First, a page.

An uncle-nephew team of volunteers from the New Milford’s STEM education nonprofit Robotics And Beyond has created a remote-controlled enchanted rose for Schaghticoke Middle School’s upcoming production of “Beauty and the Beast Jr.”

Just like in the movie, the rose will drop petals at key points, to indicate time is running out for the Beast to be loved or be permanently stuck as a beast.

Diane Taylor, music teacher and drama club leader, said she chose this particular show because it has a large cast which matches the depth of talent this year at SMS.

“Plus, the music is great,” she said.

She had no idea at the time how she was going to get a rose.

“I thought, maybe, we could rent one from a local community theater,” she said. “I also considered having a student be the rose.”

But when she heard that Robotics And Beyond was interested in helping with this, she said she “jumped at the chance to collaborate with them.”

“We are always looking for ways to connect technology with the arts, as well as ways to collaborate with local schools and organizations,” said RAB director Paul Chayka.

“So when this opportunity with the Schaghticoke play arose, I thought of Alex Brandorff, a volunteer in our after school STEM and design class.”

Brandorff, an engineer and consultant with his own firm AB Engineering LLC, is the inventor of the portable Take-Along Lift, which helps disabled individuals transfer between wheelchairs, beds, toilets and cars.

Chayka knew that Brandorff’s skills and creativity matched the needs of this project.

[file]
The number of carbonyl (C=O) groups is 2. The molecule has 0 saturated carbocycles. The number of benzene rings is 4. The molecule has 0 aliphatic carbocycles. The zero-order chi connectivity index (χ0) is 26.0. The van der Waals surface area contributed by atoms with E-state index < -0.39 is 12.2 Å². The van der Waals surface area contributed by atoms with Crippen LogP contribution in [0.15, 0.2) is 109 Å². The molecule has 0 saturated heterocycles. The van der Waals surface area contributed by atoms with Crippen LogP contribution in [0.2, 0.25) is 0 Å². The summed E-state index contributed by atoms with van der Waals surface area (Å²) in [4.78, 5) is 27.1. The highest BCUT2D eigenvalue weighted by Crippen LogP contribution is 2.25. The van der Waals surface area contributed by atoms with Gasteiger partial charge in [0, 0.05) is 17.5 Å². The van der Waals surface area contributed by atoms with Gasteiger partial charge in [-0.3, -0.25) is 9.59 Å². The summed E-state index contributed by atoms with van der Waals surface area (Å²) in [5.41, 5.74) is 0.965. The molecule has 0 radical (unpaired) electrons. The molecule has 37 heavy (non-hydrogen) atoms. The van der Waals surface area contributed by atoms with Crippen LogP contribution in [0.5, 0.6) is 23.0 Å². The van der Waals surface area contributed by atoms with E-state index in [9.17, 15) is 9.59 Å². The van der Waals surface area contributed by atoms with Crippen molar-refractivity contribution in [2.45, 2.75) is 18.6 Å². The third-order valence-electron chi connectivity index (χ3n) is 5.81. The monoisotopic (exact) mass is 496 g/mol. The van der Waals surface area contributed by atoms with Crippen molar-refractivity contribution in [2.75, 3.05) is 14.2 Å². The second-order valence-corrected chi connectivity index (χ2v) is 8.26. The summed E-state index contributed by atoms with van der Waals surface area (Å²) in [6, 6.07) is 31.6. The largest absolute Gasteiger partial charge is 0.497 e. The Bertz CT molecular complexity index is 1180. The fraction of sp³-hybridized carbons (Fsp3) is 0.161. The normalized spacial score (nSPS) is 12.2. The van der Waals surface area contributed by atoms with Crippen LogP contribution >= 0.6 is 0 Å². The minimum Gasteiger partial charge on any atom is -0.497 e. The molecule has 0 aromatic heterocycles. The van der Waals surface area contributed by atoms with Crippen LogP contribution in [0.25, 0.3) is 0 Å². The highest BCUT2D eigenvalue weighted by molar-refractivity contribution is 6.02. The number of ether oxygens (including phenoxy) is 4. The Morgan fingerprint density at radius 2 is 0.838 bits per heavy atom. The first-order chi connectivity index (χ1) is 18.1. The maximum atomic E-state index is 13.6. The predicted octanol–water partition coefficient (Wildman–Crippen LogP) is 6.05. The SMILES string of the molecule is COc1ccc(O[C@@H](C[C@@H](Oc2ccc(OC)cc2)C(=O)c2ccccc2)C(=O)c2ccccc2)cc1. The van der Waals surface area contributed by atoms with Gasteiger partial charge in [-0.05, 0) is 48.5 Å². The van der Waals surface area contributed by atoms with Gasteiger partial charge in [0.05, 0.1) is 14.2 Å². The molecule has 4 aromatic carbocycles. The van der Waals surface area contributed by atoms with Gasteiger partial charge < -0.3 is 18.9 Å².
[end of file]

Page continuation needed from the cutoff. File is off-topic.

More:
Brandorff teamed with his nephew Drew Fisher, an eighth-grade student at Sherman School, a budding engineer who has taken programming courses at RAB.

Together they combined engineering know-how and programming skills to build a rose for the SMS drama production.

“It sounded like an interesting challenge, and one that Drew would enjoy,” Brandorff said.

“We got together for a couple of hours on Wednesdays after school to work on it together,” he said.

Although most materials expand when heated, Brandorff knew of a very fine nickel-titanium alloy wire that “shrinks” when it is heated to a certain temperature.

An easy way to get the wire to shrink: Run a small current through it.

He realized that if he attached spring-loaded pins to individual wires, the wires would pull the pins down when a small current was applied.

Once he put petals on the pins, he had a working enchanted rose.

With the mechanics in place, Brandorff and Drew turned their attention to programming.

The goal was to press buttons on a remote control and make petals drop at specific times during the play.

The duo applied their programming expertise to an open-source microcontroller called an Arduino, which is relatively easy to program.

The team found an inexpensive generic remote control — the kind used for TVs — gave them enough individual buttons to press, and even one to control a small LED spotlight next to the rose.

“Overall, Alex devoted a lot of time and care to this project,” Chayka said. “The result is simply astounding. He has tremendous creativity, a wide range of engineering skills and knows how to keep costs to a minimum.”

In late February, Chayka, Brandorff and Drew brought the nearly finished rose to a play rehearsal to show Taylor.

“It was amazing to see what they came up with and watch how it works,” she said. “It is going to be one of the highlights of our production, for sure!” After a few finishing touches the rose is now completed and ready for use.

“We will be placing it so the audience will clearly see each time a petal falls. One of our crew members will activate the rose at the appropriate times during the show,” Taylor said.

“I can’t wait to see the play,” Chayka said. “Knowing that a team from RAB made the rose will add an exciting element for me.”

Brandorff and Drew will be there opening night to see their magic rose help make the story come to life.